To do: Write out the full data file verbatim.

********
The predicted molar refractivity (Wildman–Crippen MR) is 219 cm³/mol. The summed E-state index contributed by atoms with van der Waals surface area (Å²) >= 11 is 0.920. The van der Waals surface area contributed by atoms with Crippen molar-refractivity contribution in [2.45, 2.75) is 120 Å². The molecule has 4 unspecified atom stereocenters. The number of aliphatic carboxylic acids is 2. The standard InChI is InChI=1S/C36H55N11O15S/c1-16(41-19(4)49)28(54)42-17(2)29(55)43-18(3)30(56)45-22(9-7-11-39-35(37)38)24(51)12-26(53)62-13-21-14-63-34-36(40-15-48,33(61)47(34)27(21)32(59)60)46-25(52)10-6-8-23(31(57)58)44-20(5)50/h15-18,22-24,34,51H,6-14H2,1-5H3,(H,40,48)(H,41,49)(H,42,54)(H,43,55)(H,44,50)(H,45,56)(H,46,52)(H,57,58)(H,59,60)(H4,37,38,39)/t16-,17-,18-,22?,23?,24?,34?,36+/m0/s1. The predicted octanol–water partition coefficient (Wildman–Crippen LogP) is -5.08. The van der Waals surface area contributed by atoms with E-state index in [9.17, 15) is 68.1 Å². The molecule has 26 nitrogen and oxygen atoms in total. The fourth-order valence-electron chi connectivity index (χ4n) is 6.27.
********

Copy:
The predicted molar refractivity (Wildman–Crippen MR) is 219 cm³/mol. The summed E-state index contributed by atoms with van der Waals surface area (Å²) >= 11 is 0.920. The van der Waals surface area contributed by atoms with Crippen molar-refractivity contribution in [2.45, 2.75) is 120 Å². The molecule has 4 unspecified atom stereocenters. The number of aliphatic carboxylic acids is 2. The standard InChI is InChI=1S/C36H55N11O15S/c1-16(41-19(4)49)28(54)42-17(2)29(55)43-18(3)30(56)45-22(9-7-11-39-35(37)38)24(51)12-26(53)62-13-21-14-63-34-36(40-15-48,33(61)47(34)27(21)32(59)60)46-25(52)10-6-8-23(31(57)58)44-20(5)50/h15-18,22-24,34,51H,6-14H2,1-5H3,(H,40,48)(H,41,49)(H,42,54)(H,43,55)(H,44,50)(H,45,56)(H,46,52)(H,57,58)(H,59,60)(H4,37,38,39)/t16-,17-,18-,22?,23?,24?,34?,36+/m0/s1. The predicted octanol–water partition coefficient (Wildman–Crippen LogP) is -5.08. The van der Waals surface area contributed by atoms with E-state index in [9.17, 15) is 68.1 Å². The molecule has 26 nitrogen and oxygen atoms in total. The fourth-order valence-electron chi connectivity index (χ4n) is 6.27.